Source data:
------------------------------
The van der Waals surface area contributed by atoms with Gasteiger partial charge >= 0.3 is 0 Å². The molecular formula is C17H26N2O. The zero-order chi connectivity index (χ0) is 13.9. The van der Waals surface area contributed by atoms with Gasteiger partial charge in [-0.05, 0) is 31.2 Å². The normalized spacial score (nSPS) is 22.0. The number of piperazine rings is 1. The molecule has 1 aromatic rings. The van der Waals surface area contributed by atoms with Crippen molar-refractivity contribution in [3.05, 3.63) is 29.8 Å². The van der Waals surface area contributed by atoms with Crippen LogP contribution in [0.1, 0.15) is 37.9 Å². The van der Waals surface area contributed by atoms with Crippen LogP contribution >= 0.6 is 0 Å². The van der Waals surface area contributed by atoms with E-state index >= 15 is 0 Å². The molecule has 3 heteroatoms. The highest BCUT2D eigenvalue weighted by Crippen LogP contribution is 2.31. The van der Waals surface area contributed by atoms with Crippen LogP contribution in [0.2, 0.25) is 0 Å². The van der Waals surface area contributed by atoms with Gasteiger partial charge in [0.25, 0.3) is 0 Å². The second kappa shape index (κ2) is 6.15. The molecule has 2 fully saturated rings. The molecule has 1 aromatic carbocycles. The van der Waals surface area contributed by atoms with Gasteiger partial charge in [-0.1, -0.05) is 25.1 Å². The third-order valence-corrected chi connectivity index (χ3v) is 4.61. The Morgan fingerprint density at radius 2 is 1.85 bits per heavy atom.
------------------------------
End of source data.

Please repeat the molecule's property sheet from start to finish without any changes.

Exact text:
The van der Waals surface area contributed by atoms with Gasteiger partial charge >= 0.3 is 0 Å². The molecular formula is C17H26N2O. The zero-order chi connectivity index (χ0) is 13.9. The van der Waals surface area contributed by atoms with Gasteiger partial charge in [-0.05, 0) is 31.2 Å². The normalized spacial score (nSPS) is 22.0. The number of piperazine rings is 1. The molecule has 1 aromatic rings. The van der Waals surface area contributed by atoms with Crippen molar-refractivity contribution in [3.05, 3.63) is 29.8 Å². The van der Waals surface area contributed by atoms with Crippen LogP contribution in [0.1, 0.15) is 37.9 Å². The van der Waals surface area contributed by atoms with Crippen LogP contribution >= 0.6 is 0 Å². The van der Waals surface area contributed by atoms with E-state index >= 15 is 0 Å². The molecule has 3 heteroatoms. The highest BCUT2D eigenvalue weighted by Crippen LogP contribution is 2.31. The van der Waals surface area contributed by atoms with Crippen LogP contribution in [0.2, 0.25) is 0 Å². The van der Waals surface area contributed by atoms with Gasteiger partial charge in [0.25, 0.3) is 0 Å². The second kappa shape index (κ2) is 6.15. The molecule has 2 fully saturated rings. The molecule has 1 aromatic carbocycles. The van der Waals surface area contributed by atoms with Gasteiger partial charge in [-0.1, -0.05) is 25.1 Å². The third-order valence-corrected chi connectivity index (χ3v) is 4.61. The Morgan fingerprint density at radius 2 is 1.85 bits per heavy atom.